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                                Important: If you have rather strong back pain, maybe even an herniated disc, don’t start running on a threadmill. Running is an high-impact exercise. Which means there are continuous, reocurring high pressure points on your spine. Your endurance training should therefore either be fast-paced walking or a training on the elliptical trainer for the beginning, because both have little to no stressful impact on your backbone.

                                Focus on developing your whole core if you want to minimize your pain.

                                There are some people that do hundreds of sit ups a day. While sit ups are a good exercise for your abdomen, it also puts pressure on your spine due to the bending movement. A sixpack workout routine is one-sided. Your abs may become overdeveloped in comparison to your back muscles. You’ve created an imbalance. A great way to train your abdominal muscles and back muscles simultaneously, is holding the plank position.

                                Stretch only if you have tight muscles.

                                I remember stretching every morning after I woke up. I took 10 minutes out of my day to just work on my flexibility and prevent injuries. Little did I know that I was actually promoting an injury, by doing so.

                                Contrary to common belief, stretching is only partially beneficial to treating lower back pain. Stretching makes sense if tight muscles (such as the hamstrings) are forcing you to constantly bend your back. Stretching to treat pain doesn’t make sense if you’re already on a good level of flexibility. Hyper-mobility may even enforce back pain.

                                If you found out that you had tight muscles that you need to stretch, try to stretch them at least three times a week. Don’t stretch your muscles right after you wake up in the morning. This is because your spinal discs soak themselves up in fluid over the nighttime. Every bending and excessive loads on your spine is much worse in that soaked-up state. Postpone your stretching regime to two-to three hours after you’ve woken up.

                                Where to Start

                                The key to improving your habits is awareness. Try to get aware of your back while you’re sitting down, laying down or lifting an object next time. This awareness of your body is called proprioception. For example, you have to be aware whether your back is bended or straight in this very second. Trust me, it is harder than you might think. You may need to ask a friend for the first few tries. But the change that this awareness can make in your back pain is absolutely fascinating. This consciousness of your body is one of the most important things in your recovery or prevention.

                                Here are a few behavioural tactics that you need to be considering:

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                                If you’re leaning forward more than 30 degrees with your upper body, support your spine with your arms.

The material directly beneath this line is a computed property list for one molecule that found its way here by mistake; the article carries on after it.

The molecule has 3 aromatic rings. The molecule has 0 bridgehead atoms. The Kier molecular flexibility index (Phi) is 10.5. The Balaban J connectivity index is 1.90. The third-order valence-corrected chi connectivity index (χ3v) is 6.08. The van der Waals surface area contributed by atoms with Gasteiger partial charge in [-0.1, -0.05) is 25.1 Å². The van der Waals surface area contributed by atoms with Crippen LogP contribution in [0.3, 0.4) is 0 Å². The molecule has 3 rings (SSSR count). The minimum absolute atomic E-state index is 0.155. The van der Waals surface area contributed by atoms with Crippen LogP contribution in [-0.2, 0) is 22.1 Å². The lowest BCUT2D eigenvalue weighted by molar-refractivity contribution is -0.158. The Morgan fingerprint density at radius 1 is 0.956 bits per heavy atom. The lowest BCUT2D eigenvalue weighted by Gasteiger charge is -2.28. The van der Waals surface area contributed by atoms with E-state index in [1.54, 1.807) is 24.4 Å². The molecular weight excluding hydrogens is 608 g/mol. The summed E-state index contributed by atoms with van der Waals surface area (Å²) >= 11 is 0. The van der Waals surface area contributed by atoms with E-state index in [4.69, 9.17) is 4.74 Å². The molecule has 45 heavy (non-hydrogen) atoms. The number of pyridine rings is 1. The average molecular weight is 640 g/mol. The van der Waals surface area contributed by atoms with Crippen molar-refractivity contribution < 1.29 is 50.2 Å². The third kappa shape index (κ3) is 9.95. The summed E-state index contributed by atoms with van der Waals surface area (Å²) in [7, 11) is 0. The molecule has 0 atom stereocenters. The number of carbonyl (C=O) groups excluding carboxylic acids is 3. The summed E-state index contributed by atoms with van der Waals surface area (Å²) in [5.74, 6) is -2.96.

Ever tried to show a colleague of yours a complex issue and found yourself awkwardly leaning forward on their desk, pointing with your fingers to his paper? If that ever happens again, make sure you’re using the not-pointing arm to support yourself on the desk.

                                Keep a straight back.

                                Be it while exercising, stretching or standing. If you’re bending your back you’re putting stress on small areas of your spinal chord. A straight back redistributes the force to a bigger area. You’re minimizing the pressure. Remember this whenever you’re at the gym and reracking your weights, focus on having a neutral spine.

                                Put symmetrical loads on your spine.

                                I used to play the trumpet when I was a child. The instrument is pretty heavy. The trumpet gets transported in a big, metallic suitcase – with no wheels. Being the nature of suitcases, you only carry it with one arm, on one side of your body. This forced me to constantly lean on the other side with my upper body, while transporting the instrument from A to B. Not really the healthiest activity for your spine as you can imagine.

                                If you have to carry heavy objects, carry them with both arms. Put the object in the middle of your body and keep it as close to your mass of gravity as you can. If this is not possible, try to carry the same amount on the left side than you do on the right side. This puts the stress vertically on a fully extended spine. The load is much better bearable for your spine.

                                Stay Away From the Back Pain League

                                Our world is getting more sedentary. We will continue to develop faster transportation, more comfortable houses and easier lives. While our technological progress definitely has its amazing benefits, it sadly has its downsides too. The danger for back pain will continue to rise on our ever-increasing motionless planet. It’s time to raise awareness.